Published in: The Potomac Review, order here.

“An Otome Game” by Kailee Pedersen (Experimental)

Submitted to Vol. III: “Orbit”
From Co-Editor-in-Chief Lauren Gorski:

“For our ‘Orbit’ issue, ‘An Otome Game’ by Kailee Pedersen was a favorite in the slush pile, but was sadly withdrawn as we were discussing final selections. Luckily, “An Otome Game” found its home and won 580 Split’s Fall 2017 Innovative Prose Contest, which came with a $100 cash prize. (Congrats, Kailee!). The piece is an exploration of a young woman’s reckoning with her identity following multiple experiences of verbal harassment and abuse aimed at her sexuality and ethnicity as Asian.  Using the structure of a typical otome game—aka a story-based video game that is targeted towards women with the goal to develop a romantic relationship with one of several male characters—this experimental nonfiction is able to amplify the narrator’s experience of feeling trapped in a simulation of society while also allowing for a removal from the trauma. Truly, a powerful and moving story that would fit the Expo aesthetic of taking risks, finding new forms, and embracing the digital space.”

Published in: 580 Split, read here

“Nowhere Man” by Emily Woodworth (Fiction)

Submitted to Vol. IV: “Wonder”
From Visual Art Editor Brianna Smyk:

“Part Bigfoot fable, part coping with the loss of a parent, part exploration of paranoia and mental illness, and wholly entertaining, ‘Nowhere Man’ by Emily Woodworth is a piece I would’ve fought to publish in Expo’s ‘Wonder’ issue. Alas Inkwell Journal scooped it up before we could secure it. Wherever it was published, I’m delighted this fiction narrative detailing one boy’s search for Bigfoot has a home.

Whether read as a magical realism story taken at face value or to discover deeper meaning in a man’s twenty-year journey to deal with the loss of his father and possible inherited mental illness, the piece is beautifully crafted and engaging, making it a quick read that stays with the reader long after the closing line. ‘Nowhere Man’ makes the reader want to believe that the narrator, Steven, is completely justified in searching for Bigfoot and that the fabled monster really does exist but has simply eluded Steven and everyone else for generations.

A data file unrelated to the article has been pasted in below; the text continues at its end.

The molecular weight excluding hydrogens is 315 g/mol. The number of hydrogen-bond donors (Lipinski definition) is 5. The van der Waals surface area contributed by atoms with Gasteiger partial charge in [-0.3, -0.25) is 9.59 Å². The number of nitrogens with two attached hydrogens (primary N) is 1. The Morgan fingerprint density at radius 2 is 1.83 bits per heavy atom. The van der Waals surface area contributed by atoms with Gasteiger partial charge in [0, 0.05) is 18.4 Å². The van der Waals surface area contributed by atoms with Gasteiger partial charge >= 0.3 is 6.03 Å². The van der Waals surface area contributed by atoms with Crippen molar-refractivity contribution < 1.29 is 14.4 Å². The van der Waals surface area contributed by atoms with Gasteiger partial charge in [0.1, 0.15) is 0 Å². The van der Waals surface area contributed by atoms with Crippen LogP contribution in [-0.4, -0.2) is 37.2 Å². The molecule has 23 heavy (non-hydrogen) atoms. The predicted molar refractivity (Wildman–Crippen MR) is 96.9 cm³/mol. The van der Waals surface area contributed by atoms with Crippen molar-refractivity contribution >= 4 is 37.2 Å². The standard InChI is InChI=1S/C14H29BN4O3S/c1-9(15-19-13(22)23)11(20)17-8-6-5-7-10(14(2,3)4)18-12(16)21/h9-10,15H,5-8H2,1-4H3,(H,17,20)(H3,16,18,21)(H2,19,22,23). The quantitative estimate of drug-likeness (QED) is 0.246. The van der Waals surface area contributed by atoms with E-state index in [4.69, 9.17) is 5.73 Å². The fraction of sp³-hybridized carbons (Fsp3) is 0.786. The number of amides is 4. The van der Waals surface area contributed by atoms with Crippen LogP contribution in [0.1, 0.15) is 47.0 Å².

As a mother, I also appreciate the parallel of the son looking for Bigfoot and his mom looking for signs of mental illness in her son. This circular search finds its apex with the line the mother addresses to the narrator, ‘Just sit still and look decent long enough and the man you’re looking for will find you,’ and Steven’s thought, ‘Each night I was filled with the impression that he [Bigfoot] was waiting outside my door. But when I opened it, just an empty hallway stared back. Sometimes a casserole dish’ (from Steve’s mother). There is depth in both these lines that I will let you uncover and unpack as you read.

You’ll have to read for yourself to see if Steven finds Bigfoot, but for me the ending of this piece was poetic and right on theme, giving the reader much to contemplate about the nature of the story.”

Published In: Inkwell Journal, read here

Now that you have some good writing inspiration and an insider’s look into our editors’ tastes, get reading, get writing, and get submitting to Vol. VI “Hunger” here.